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Bipolar Disorder

Bipolar Disorder and Addiction

Bipolar Disorder and Drug AddictionBipolar disorder—the larger condition that includes bipolar depression—is a lifelong, or chronic, illness. It’s a condition that affects the brain in a way that can cause extreme mood swings that vary in length. People with bipolar disorder can go from mania (the “highs”)—feeling euphoric or revved up and irritable—to depression (the “lows”)—feeling down or hopeless. These highs and lows are called “episodes.”

Here are some important facts about the condition:

  • Affects about 12.3 million people in the United States and as many as 60 million people worldwide
  • Half of all patients begin seeing symptoms between the ages of 15 and 25, but it can begin at any age
  • There is no cure, but for many people the symptoms can be controlled with treatment
  • Bipolar disorder is sometimes referred to as manic depression
  • Some people may experience mood swings that are less extreme than a full manic episode, known as hypomania
Destin Recovery’s Dual Diagnosis rehabilitation programs are designed to meet the needs of clients who are faced with this complex psychiatric condition. Staffed by specially trained and credentialed mental health professionals and addiction specialists, our center offer care that integrates the best treatment strategies for bipolar disorder with the most effective treatments for addiction. Roland Reeves, MD

Genetic Overlap Between Addiction and Bipolar Disorder

According to a recent literature analysis by Dr. Ranga Krishnan of Duke University Medical Center, more than half of people with bipolar disorder also have a substance use disorder. New findings suggest than genes contribute to this comorbidity. One-third of the genes that have been linked with bipolar disorder in four recent studies have also been associated with substance dependence, according to Dr. George R. Uhl and colleagues at the NIDA Intramural Research Program.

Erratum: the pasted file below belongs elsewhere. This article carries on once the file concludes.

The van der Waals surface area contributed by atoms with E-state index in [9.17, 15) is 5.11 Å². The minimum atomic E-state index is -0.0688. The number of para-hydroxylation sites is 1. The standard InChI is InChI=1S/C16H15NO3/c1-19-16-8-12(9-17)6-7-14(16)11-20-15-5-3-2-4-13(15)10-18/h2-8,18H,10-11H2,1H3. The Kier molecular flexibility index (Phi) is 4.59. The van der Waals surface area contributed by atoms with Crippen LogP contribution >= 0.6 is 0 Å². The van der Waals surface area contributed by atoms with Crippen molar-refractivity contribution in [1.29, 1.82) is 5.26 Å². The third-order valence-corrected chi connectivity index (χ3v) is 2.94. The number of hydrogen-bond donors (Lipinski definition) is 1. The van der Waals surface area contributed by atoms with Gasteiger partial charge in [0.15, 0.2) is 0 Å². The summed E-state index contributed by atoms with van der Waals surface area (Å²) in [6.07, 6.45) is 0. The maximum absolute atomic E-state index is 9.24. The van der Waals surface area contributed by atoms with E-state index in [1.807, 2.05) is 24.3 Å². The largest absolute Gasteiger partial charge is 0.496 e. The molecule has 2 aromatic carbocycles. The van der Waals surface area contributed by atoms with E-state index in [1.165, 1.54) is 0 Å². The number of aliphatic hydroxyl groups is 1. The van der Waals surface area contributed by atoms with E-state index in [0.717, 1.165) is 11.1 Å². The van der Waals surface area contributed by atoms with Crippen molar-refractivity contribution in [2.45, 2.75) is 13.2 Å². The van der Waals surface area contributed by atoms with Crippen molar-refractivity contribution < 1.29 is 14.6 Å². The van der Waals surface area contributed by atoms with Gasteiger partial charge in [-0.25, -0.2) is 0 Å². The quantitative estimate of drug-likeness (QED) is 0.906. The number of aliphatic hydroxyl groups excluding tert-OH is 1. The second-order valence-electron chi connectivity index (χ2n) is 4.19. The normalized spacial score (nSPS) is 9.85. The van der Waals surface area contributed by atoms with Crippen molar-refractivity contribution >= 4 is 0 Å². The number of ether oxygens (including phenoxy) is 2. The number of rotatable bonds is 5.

Source:  NIH Article.  American Journal of Medical Genetics: Part B Neuropsychiatric Genetics 150B(2):182-190, 2009. [Abstract]

Treatmen Hope for People with Addiction and Bipolar Disorder

Substance abuse compounds the problems of people with bipolar disorder. Individuals with this comorbidity get less benefit from their mood disorder treatment, recover more slowly from mood swings, spend more time in hospitals, and are more prone to committing suicide. They also are less responsive to drug abuse treatment than noncomorbid individuals, but a new psychosocial intervention may partially alleviate this disadvantage. The intervention, called integrated group therapy (IGT), simultaneously focuses on substance abuse and bipolar disorder. In a recent NIDA-funded clinical trial, IGT reduced patients’ substance use more than standard substance abuse group counseling did.

“People with these disorders often feel hopeless about ever getting better,” says Dr. Roger D. Weiss, professor of psychiatry at Harvard Medical School and chief of the Division of Alcohol and Drug Abuse at McLean Hospital in Belmont, Massachusetts. “They often feel that no matter what they do, it doesn’t help; so they may stop trying.” Dr. Weiss and colleagues developed and tested IGT with support from NIDA’s Behavioral and Integrative Treatment Development Program.

Source: Learn More about this difficult-to-treat dual-disorder population.

Substance Abuse and Bipolar Disorder

Like substance abuse, bipolar disorder poses a risk to the individual’s physical and emotional well-being. Those afflicted with bipolar disorder have a higher rate of relationship problems, economic instability, accidental injuries and suicide than the general population. They are also significantly more likely to develop an addiction to drugs or alcohol. According to statistics presented by the American Journal of Managed Care:

  • About 56 percent of individuals with bipolar who participated in a national study had experienced drug or alcohol addiction during their lifetime.
  • Approximately 46 percent of that group had abused alcohol or were addicted to alcohol.
  • About 41 percent had abused drugs or were addicted to drugs.
  • Alcohol is the most commonly abused substance among bipolar individuals.

If you or a loved one are struggling with bipolar disorder and with a drug or alcohol problem, you may have a Dual Diagnosis of bipolar disorder and substance abuse. Having a Dual Diagnosis, or a co-occurring disorder, can make recovery more challenging. Bipolar individuals may experience periods of intense depression alternating with episodes of heightened activity and an exaggerated sense of self-importance. This emotional instability can interfere with your recovery program, making it difficult to comply with the guidelines of your treatment plan.

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